ISSN (Print) - 0012-9976 | ISSN (Online) - 2349-8846

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Word Wars

The disputation over Telugu highlights the need to protect our linguistic integrity and federal diversity in the face of the hegemony of a few globalised languages.

Being neither a linguist nor a specialist of the Dravidian group of languages, I will not attempt, in this brief piece, to tackle all the South Indian languages. For one reason, I do not know them all. For another, Telugu is my mother tongue, with which I am fairly familiar and comfortable. It is but natural that I ought to confine myself to Telugu, whose future, and even survival, troubles me.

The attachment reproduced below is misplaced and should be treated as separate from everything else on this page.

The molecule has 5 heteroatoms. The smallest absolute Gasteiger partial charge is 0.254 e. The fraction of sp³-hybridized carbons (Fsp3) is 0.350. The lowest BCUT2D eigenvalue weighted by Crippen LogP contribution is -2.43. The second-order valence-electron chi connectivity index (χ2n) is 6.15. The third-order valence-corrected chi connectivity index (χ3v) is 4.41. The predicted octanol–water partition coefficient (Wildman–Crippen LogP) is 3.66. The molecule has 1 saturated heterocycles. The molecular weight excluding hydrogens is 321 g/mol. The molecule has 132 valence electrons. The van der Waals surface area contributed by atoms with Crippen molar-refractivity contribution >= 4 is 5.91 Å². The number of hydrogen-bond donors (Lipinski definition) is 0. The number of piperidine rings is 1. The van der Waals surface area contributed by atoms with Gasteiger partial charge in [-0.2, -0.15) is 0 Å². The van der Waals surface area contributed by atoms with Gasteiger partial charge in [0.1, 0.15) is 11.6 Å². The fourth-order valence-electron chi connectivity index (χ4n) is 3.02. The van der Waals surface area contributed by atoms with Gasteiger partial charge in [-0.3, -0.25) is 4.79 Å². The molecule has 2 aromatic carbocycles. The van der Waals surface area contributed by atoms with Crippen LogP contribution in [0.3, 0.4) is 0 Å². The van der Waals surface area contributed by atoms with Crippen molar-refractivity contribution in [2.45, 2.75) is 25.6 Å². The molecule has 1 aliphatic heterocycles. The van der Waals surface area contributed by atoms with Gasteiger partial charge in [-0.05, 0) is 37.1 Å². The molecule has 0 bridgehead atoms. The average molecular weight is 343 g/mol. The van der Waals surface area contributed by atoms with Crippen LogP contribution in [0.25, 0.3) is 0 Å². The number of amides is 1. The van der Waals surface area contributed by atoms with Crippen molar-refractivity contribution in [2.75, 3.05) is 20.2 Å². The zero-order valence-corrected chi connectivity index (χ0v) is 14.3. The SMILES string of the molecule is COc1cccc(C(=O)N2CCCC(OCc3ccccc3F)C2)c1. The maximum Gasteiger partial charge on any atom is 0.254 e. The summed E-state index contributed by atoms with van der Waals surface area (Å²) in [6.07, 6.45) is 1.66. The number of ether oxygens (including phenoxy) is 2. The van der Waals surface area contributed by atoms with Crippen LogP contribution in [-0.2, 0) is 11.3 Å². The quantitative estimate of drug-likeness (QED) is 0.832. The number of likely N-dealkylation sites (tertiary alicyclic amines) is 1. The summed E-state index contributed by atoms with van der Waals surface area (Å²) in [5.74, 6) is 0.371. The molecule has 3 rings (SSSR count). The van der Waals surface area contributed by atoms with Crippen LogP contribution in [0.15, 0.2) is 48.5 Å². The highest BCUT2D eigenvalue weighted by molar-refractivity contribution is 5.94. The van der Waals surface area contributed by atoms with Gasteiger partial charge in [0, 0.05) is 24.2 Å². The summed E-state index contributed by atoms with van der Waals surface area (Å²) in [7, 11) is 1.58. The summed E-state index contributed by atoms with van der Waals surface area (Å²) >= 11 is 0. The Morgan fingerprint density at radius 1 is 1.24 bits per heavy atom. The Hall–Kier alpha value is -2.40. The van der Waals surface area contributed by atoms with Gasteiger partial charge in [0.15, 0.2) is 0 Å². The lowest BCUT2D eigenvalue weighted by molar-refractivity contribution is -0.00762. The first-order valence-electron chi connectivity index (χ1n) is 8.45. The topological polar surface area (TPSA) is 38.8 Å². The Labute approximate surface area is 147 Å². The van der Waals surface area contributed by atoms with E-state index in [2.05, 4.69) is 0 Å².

Earlier, Telugu was the official language of the united Andhra Pradesh, but with the bifurcation of the state, our language dilemmas have taken a new turn. Of all the South Indian languages, Telugu is the one closest to Sanskrit. And yet it is a Dravidian language with a Dravidian script and pronunciation. Though its script resembles Kannada to a large extent, both are different languages.

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